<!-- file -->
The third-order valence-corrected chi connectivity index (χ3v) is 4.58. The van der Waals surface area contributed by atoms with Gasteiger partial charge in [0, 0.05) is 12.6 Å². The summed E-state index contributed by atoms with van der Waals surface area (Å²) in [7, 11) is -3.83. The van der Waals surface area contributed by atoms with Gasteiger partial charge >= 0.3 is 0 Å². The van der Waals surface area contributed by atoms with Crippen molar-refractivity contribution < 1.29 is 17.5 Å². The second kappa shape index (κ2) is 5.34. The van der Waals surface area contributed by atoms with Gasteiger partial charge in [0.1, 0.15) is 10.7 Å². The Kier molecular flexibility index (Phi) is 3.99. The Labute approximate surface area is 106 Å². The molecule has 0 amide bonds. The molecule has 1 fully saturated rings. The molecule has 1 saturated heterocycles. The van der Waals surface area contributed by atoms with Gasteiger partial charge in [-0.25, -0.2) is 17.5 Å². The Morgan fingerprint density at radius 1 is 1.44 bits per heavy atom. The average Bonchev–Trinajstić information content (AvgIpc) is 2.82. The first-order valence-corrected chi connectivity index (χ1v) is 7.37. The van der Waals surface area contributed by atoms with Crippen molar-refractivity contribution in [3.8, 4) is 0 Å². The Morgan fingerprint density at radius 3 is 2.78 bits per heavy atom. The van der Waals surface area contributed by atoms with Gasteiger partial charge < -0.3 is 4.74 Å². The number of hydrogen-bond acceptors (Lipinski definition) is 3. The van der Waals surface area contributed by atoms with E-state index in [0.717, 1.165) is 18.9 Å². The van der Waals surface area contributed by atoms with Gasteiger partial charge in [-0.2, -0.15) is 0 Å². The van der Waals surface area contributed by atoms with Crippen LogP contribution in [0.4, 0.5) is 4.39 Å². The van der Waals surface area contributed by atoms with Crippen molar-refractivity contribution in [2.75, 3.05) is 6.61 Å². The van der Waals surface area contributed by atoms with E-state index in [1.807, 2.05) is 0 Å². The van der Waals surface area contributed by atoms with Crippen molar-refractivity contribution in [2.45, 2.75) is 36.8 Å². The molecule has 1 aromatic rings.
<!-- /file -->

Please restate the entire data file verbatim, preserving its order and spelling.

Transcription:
The third-order valence-corrected chi connectivity index (χ3v) is 4.58. The van der Waals surface area contributed by atoms with Gasteiger partial charge in [0, 0.05) is 12.6 Å². The summed E-state index contributed by atoms with van der Waals surface area (Å²) in [7, 11) is -3.83. The van der Waals surface area contributed by atoms with Gasteiger partial charge >= 0.3 is 0 Å². The van der Waals surface area contributed by atoms with Crippen molar-refractivity contribution < 1.29 is 17.5 Å². The second kappa shape index (κ2) is 5.34. The van der Waals surface area contributed by atoms with Gasteiger partial charge in [0.1, 0.15) is 10.7 Å². The Kier molecular flexibility index (Phi) is 3.99. The Labute approximate surface area is 106 Å². The molecule has 0 amide bonds. The molecule has 1 fully saturated rings. The molecule has 1 saturated heterocycles. The van der Waals surface area contributed by atoms with Gasteiger partial charge in [-0.25, -0.2) is 17.5 Å². The Morgan fingerprint density at radius 1 is 1.44 bits per heavy atom. The average Bonchev–Trinajstić information content (AvgIpc) is 2.82. The first-order valence-corrected chi connectivity index (χ1v) is 7.37. The van der Waals surface area contributed by atoms with Crippen molar-refractivity contribution in [3.8, 4) is 0 Å². The Morgan fingerprint density at radius 3 is 2.78 bits per heavy atom. The van der Waals surface area contributed by atoms with Gasteiger partial charge < -0.3 is 4.74 Å². The number of hydrogen-bond acceptors (Lipinski definition) is 3. The van der Waals surface area contributed by atoms with E-state index in [0.717, 1.165) is 18.9 Å². The van der Waals surface area contributed by atoms with Gasteiger partial charge in [-0.2, -0.15) is 0 Å². The van der Waals surface area contributed by atoms with Crippen LogP contribution in [0.4, 0.5) is 4.39 Å². The van der Waals surface area contributed by atoms with Crippen molar-refractivity contribution in [2.75, 3.05) is 6.61 Å². The van der Waals surface area contributed by atoms with E-state index in [1.807, 2.05) is 0 Å². The van der Waals surface area contributed by atoms with Crippen molar-refractivity contribution in [2.45, 2.75) is 36.8 Å². The molecule has 1 aromatic rings.